Helping patients live well, live longer
As a palliative care specialist based at Hospice Marlborough, Dr Beth Morgan dedicates her life to helping others.
Every day she spends with the chronically ill and those at the end of their life is, she says, is a ‘‘a privilege.’’
And she hopes to change the way such cases are managed by seeing patients before they become too sick.
Hospice Awareness Week begins on Monday and runs until May 20.
For Morgan, it is an ideal opportunity to recognise the work done by doctors, nurses and other support staff who help make changes for the better. ‘‘People tend to think [the hospice] is just a way to help people have a good death but it’s so much more.
‘‘For me, palliative care is about looking at the whole person and their total suffering. It’s about looking at what is causing their suffering beyond just physical symptoms. I like to talk less and listen more. I’m passionate about helping people understand what their illness is so that they can make informed decisions.
‘‘I would like to see more people utilise a palliative care approach and for our team to get referrals much earlier than when a person is in crisis,’’ she says.
Morgan and her partner arrived in Marlborough a year ago from New Mexico. She first came to New Zealand in 2004 and made plans to return to live in 2020. But when the job came up, she says she did not hesitate.
After practicing as a family medicine doctor for five years, she went back to do a fellowship in geriatrics and then additional training in palliative care and hospice.
For a decade she did house calls to home bound patients - and still does.
‘‘Seeing people in their own homes help me understand so much more.
‘‘Not all palliative care is hospice care and there is a tendency for anyone who hears the word ‘‘hospice’’ to think okay, that’s it, they’re giving up on me.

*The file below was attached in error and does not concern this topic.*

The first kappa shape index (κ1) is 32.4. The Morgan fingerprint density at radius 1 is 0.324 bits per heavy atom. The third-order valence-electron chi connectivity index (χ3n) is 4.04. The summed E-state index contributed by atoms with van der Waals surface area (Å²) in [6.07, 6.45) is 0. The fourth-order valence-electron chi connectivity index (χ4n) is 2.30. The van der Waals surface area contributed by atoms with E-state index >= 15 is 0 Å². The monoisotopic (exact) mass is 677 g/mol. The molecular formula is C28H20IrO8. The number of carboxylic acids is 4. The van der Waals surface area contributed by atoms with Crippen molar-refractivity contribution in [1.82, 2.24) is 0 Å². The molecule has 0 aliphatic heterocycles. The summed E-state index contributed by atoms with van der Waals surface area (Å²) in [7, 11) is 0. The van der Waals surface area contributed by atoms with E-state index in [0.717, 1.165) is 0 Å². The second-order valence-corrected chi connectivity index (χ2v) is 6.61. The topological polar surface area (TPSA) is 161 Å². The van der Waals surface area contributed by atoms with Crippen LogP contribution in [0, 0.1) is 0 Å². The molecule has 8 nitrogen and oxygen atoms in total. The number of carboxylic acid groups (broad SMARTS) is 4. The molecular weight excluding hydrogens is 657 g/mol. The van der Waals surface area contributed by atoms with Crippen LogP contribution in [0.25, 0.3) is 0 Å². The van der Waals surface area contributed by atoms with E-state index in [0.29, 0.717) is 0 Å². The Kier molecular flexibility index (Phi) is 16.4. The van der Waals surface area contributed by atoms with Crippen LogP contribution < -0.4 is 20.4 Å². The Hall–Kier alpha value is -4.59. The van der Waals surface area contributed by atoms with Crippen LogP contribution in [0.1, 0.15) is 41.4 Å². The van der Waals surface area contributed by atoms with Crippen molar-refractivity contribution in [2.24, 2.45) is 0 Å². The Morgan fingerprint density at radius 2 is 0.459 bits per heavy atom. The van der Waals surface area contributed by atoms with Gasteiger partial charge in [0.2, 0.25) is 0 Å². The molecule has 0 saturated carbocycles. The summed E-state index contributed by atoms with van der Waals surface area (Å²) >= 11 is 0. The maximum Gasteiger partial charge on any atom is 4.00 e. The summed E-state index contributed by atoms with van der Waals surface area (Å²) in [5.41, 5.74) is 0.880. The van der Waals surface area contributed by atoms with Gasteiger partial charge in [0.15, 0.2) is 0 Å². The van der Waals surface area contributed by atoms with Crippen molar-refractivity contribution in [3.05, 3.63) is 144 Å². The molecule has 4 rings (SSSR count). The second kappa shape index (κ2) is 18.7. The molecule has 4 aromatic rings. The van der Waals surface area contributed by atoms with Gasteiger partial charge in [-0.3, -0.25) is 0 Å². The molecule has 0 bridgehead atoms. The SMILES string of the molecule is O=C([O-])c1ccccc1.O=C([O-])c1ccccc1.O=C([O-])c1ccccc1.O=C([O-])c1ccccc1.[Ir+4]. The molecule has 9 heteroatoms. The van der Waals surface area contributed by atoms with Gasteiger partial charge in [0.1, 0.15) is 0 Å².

‘‘That’s not the case at all; it’s about helping people live well and sometimes this also helps them to live longer,’’ she says.
A passionate advocate for letting patients make their own decisions, Morgan says some need help ‘‘navigating their disease and symptoms to meet their goals.’’
With between 80 to 120 people on her list in the community, Morgan, who also consults at Waitau Hospital, would like to see her services and those of her colleagues offered much earlier.
‘‘People can self refer to hospice and we’ll determine whether or not that patient meets the criteria; some may just need our help alongside their GP for a short time because they improve or stabilise.
‘‘The hospice tends to be for patients with more complex needs but seeing people earlier helps us to better understand what is important to them and their families as well as for us to help them to prepare for what may happen as the disease progresses.
‘‘I learn something from my patients almost every week,’’ she says.
The keen cyclist says the challenges of working with people struggling with lifelimiting illnesses ‘‘never gets any easier.’’ Getting out on her bike helps her to relax.
‘‘We all, at times, get attached to some patients and their families and it can be hard; especially when younger people die.
‘‘But if it wasn’t hard, then I’m probably not in the right profession.’’
Hospice fundraising raffle tickets will go on sale next Monday, Tuesday, Wednesday, Thursday and Saturday in the foyer at Blenheim New World and at Springlands Z station on Friday.
Volunteers are also needed at both the hospice and hospice shop in Redwoodtown.
Contact the hospice volunteer co-ordinator on 03 578 9492 for further information.
Palliative care specialist Dr Beth Morgan at Hospice Marlborough would like to see patients referred for help much earlier.